- Project ⌄
- Tools ⌄
- resources ⌄
The reception of Plato’s work in ancient times is characterized by a tremendous diversity and has not nearly been exhaustively researched.
The Digital Plato project, sponsored by the Volkswagen Foundation, aimed to explore the aftermath and reception of Platonic works in ancient Greek literature through the paraphrasing tradition of Plato’s œuvre in Antiquity.
Digital Plato was a joint project encompassing project partners from the fields of Classical Philology (Prof. Dr. Sier, University of Leipzig), Ancient History (Prof. Dr. Schubert, University of Leipzig), Corpus Linguistics (Prof. Dr. Scharloth, TU Dresden/Waseda University Tokyo), and Computer Science (Prof. Dr. Molitor / Dr. Ritter, University of Halle-Wittenberg). It was funded by the Volkswagen Foundation within the framework of the “Open - for the Extraordinary” funding line and was funded from 2016 to 2019.
On the basis of existing approaches from the field of paraphrasing technology and the manifold digitally available secondary materials on the Platonic Work and ancient Greek literature, we have developed two approaches to paraphrase search which are adapted to the needs of various research questions and search strategies. They are based on quotations, synonyms, adjoining terms and equivalent or combinable elements in the Corpus Platonicum by a ‘classification’ of sentences or coherent sentences contained in post-platonic ancient Greek literature in relation to the Platonic world of terms. This enables the detection of indirect quotations and non-literal paraphrases.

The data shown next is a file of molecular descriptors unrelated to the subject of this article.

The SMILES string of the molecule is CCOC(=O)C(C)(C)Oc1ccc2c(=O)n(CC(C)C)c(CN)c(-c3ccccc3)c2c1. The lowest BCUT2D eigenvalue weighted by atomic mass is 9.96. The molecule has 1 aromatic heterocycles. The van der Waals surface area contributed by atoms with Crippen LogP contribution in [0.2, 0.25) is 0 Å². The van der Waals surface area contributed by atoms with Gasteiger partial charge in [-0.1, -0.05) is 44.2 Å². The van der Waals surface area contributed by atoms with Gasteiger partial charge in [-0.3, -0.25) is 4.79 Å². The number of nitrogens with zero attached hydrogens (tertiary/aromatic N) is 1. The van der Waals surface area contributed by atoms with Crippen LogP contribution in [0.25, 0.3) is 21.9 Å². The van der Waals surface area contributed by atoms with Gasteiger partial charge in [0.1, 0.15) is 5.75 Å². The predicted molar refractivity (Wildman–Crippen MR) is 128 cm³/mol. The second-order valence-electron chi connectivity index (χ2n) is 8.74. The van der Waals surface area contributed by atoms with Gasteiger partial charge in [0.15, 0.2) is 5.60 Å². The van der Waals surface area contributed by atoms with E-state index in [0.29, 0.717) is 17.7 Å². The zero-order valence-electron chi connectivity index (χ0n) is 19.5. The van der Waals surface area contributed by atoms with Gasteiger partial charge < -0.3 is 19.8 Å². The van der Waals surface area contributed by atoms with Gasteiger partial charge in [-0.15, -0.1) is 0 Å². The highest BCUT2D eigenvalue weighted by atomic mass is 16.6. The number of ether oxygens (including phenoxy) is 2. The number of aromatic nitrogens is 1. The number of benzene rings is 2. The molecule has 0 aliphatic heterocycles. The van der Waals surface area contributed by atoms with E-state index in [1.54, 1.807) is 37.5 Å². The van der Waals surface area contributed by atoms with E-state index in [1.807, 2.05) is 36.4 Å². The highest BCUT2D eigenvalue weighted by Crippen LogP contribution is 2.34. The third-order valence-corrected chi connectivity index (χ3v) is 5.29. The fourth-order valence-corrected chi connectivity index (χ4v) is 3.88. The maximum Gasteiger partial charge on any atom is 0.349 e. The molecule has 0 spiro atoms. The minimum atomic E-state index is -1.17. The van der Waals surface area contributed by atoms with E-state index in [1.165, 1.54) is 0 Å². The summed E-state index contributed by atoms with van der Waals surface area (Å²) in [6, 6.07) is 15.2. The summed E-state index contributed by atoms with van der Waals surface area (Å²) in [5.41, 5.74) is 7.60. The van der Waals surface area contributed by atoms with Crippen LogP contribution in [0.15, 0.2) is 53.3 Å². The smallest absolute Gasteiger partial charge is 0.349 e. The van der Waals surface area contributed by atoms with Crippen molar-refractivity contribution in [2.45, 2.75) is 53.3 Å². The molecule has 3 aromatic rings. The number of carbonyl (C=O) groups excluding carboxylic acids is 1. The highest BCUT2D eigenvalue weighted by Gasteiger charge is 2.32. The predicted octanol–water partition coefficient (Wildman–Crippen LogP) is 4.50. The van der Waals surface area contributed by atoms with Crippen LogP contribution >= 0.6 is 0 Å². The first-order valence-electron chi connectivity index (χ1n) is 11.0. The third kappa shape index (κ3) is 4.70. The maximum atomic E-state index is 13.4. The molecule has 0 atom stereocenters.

This paraphrase search is made available to the public in particular via a web portal with adapted search and setting options (www.paraphrasis.org). In the sense of a thesaurus, we have collected the various research and development pathways from the project work: thus, an explorative analysis of the aftermath and reception of Platonic works in ancient Greek literature is now possible as well as an application for studying the development of the aftermath and reception of other ancient authors, so that whole networks of traditions can be made visible.
The insights gained can be transferred to other research questions from philosophy, literary history and the history of science. They form the basis for the analysis of and insight into large text corpora with scholarly or ironic allusions in other epochs as well. Furthermore, we offer a contribution to the differentiation of the concept of paraphrase in computer science and corpus or computational linguistics, which results from the examination of different functions of paraphrases in the rhetorical tradition of metaphrase, paraphrase and allusion.
The results of our project are available both as printed publication in Open Access and eBook in HTML-View (https://doi.org/10.11588/propylaeum.451).